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Home » Archives » May 2007 » Also Good for Swimming Pools with Diving Boards
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05/04/2007: Also Good for Swimming Pools with Diving Boards

Is there conflict in your spec script? Yes, of course there is. You might even have a scene of two people disagreeing, arguing, maybe even screaming and throwing punches. Great stuff. But here's a little trick to make that scene even better:

Imagine that at some point in the scene, you are required to give one of the characters this line:

Fightin' Guy
Oh my God. Is that what this is really about?

Don't actually give them the line, just imagine that they had to say it. What would the "that" be? What is the underlying emotion that's being expressed in the conflict between the two characters? Is there one? It'll be a much better fight if there is. They don't have to comment on it explicitly, but if you go into the fight knowing what underlies their animosity - beyond the immediate issue of the script - you'll find all sorts of tricky little ways to let the audience in on the fact that there's something deeper going on, without having to actually use the on-the-nose line above.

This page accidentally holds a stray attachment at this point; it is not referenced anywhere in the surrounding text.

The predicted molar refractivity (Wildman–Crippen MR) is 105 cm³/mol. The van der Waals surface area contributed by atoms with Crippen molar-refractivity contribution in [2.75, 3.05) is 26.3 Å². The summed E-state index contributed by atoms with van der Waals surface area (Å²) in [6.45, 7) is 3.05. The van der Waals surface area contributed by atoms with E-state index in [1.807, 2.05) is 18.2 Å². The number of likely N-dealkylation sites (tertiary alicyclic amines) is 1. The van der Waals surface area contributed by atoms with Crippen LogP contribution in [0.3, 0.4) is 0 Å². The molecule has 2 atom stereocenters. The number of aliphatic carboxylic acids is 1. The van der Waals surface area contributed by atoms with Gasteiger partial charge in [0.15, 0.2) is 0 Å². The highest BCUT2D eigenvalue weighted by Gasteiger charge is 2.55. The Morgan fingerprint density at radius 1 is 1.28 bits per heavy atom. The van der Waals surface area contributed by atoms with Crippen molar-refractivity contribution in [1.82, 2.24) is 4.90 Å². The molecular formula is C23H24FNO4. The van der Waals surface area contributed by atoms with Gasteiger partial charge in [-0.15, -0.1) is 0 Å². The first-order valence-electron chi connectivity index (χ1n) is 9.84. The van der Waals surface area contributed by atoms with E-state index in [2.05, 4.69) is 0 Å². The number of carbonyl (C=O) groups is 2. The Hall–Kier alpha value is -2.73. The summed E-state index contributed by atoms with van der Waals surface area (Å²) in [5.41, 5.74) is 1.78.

And remember that the "that" which the fight is "really about," doesn't actually have to be a conflict in itself. It can be a denied attraction, or a self-hatred, or a too-long-suppressed secret, or whatever. If you're writing a spec for an established show, then you can draw on existing dynamics for the "that." If you're writing a spec pilot, a fight like this in which the deeper motivation is exposed can be a great way to clue the audience in to a history between two characters -- exposition and backstory are always better if fists are flying when they come out.

Deeper! It's good for pizza and it's good for scripts.

Lunch: In 'n' Out burger, fries, Dr. Pepper


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